Unfortunately for the Americans, Point Lookout also served as convenient landing site for British incursions into the Maryland. For example, in summer 1813, a force estimated at several thousand disembarked there, proceeding to loot and burn the surrounding countryside. This was part of a broader British offensive carried out along the river that resulted in the seizure of numerous small islands in the vicinity of the Point.
As reported by historian Frank A. Cassell in his article “Slaves of the Chesapeake Bay Area and the War of 1812,” Point Lookout was also a popular place for men, women and children escaping slavery to seek refuge. Later, many would serve as guides or scouts, providing invaluable intelligence, for British forces. An American militia officer in St. Mary’s County reported that enslaved people were fleeing in such numbers that "nine-tenths of them will abscond unless the enemy can be driven from the Point."
Point Lookout has played a role in American and English history well before the War of 1812. Captain John Smith was the first English colonist to reach Point Lookout, exploring it in 1612. Twenty years later, in 1632, it was included in King Charles I's grant to George Calvert, Lord Baltimore. Calvert's younger son, Leonard, Maryland's first governor, claimed the Point for his personal manor in 1634. During the Revolution, it served as an observation point for American forces and suffered raids at the hands of the British.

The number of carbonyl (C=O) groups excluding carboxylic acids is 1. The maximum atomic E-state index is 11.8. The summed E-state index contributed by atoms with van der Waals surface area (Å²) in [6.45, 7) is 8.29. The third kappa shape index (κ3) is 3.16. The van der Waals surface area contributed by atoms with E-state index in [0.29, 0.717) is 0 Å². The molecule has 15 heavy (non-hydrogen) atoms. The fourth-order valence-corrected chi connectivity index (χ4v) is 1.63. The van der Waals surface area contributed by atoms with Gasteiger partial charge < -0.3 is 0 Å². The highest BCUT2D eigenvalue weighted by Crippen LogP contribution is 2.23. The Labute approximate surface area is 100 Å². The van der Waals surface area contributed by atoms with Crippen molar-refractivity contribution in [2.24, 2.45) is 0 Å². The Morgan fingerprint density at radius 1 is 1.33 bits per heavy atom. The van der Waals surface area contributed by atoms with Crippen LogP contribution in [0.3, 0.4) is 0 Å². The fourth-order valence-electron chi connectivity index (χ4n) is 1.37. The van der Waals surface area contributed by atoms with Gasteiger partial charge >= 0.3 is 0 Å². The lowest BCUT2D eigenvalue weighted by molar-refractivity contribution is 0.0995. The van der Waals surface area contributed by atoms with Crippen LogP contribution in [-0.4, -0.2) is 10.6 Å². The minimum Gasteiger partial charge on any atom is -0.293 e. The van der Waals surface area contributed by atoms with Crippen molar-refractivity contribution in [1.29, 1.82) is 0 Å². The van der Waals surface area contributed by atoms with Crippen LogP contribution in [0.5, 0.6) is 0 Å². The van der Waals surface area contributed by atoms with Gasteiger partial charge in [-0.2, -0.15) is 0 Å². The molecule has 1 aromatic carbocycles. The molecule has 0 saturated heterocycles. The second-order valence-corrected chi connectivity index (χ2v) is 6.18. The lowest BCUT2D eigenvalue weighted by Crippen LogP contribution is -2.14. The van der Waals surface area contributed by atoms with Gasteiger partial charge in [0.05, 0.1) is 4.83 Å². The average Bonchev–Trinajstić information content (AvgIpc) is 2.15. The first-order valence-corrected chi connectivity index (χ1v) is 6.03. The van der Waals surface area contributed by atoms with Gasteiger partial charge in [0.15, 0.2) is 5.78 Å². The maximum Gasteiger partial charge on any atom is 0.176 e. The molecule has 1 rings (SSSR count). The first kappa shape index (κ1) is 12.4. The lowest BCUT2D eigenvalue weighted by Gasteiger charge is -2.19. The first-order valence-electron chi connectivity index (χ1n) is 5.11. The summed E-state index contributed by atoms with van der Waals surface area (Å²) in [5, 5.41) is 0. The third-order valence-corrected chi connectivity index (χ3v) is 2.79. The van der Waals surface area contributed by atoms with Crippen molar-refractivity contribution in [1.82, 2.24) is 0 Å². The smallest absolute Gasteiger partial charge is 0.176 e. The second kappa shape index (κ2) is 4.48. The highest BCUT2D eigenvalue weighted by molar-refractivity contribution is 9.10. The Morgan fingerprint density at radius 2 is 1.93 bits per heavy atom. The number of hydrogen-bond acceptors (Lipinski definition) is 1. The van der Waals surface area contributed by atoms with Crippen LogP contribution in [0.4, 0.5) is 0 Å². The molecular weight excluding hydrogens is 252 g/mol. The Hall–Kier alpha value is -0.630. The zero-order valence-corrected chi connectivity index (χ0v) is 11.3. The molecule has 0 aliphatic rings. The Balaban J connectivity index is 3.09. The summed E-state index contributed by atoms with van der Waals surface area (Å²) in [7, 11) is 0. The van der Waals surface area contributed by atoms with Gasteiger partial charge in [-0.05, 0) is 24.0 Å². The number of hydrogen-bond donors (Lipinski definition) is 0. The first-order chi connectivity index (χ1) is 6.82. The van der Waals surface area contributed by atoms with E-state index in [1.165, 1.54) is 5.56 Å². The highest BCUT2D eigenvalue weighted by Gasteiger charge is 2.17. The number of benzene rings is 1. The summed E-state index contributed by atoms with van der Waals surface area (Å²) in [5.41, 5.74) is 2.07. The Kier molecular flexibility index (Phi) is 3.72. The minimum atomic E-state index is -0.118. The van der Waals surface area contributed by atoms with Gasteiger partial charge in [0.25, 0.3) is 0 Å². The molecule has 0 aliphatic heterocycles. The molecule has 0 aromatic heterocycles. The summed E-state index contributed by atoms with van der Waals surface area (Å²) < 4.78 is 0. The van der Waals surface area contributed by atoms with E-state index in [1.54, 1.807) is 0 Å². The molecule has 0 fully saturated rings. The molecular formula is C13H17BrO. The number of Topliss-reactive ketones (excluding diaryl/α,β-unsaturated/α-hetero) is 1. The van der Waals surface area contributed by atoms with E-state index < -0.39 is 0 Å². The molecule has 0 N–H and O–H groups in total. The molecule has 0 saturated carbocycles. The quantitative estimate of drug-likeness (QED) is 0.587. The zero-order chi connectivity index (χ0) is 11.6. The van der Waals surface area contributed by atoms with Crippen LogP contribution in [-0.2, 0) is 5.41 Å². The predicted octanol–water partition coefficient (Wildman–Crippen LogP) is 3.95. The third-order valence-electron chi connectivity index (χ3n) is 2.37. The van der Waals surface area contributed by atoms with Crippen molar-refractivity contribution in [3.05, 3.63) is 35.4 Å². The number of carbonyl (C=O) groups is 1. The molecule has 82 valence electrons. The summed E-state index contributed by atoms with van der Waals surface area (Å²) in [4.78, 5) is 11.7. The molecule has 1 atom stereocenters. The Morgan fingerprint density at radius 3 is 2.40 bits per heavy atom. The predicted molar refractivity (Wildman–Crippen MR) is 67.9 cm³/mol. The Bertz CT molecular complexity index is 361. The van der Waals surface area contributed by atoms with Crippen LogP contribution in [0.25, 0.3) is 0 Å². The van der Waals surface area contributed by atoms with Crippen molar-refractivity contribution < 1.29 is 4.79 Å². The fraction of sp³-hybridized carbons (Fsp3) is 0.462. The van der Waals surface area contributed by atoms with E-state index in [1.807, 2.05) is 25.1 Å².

In 1862, at the height of the Civil War, the federal government erected Hammond Hospital at the tip of the Point. Then, in 1863, after the Battle of Gettysburg, it became a prison camp. Disease and malnourishment were prevalent and of the 50,000 men held at the Point between 1863 and 1865, nearly 4,000 died. After the war, a benevolent society attempted to salvage government property on the point to support the establishment of a home for disabled Union Army and Navy veterans, but the government dismantled the facilities too quickly for any plans to take shape.
In 1830, the federal government erected a lighthouse on the tip of the Point. Though modified from its original state, the structure remains, but is no longer active. The light was always served by civilian keepers, even after the authority was transferred to the coast guard in 1939. Beginning in 1951 the navy began buying up property around the light, and in 1965 the light was deactivated and the structures turned over to the navy. Civilians continued to live in the house until 1979. For those interested in the paranormal, the lighthouse has many ghost stories associated with its history! Today, Point Lookout State Park offers a wide range of attractions. Visitors can swim, fish, boat and camp in the unique bay side setting. There is a Civil War Museum/Marshland Nature Center on site as well.
The code word is missing from the cache. Until we can get it replaced, please contact Calvertcachers for assistance.
Thanks to Lori & Amy for helping with this hide and to the Maryland Geocaching Society for assisting with this project!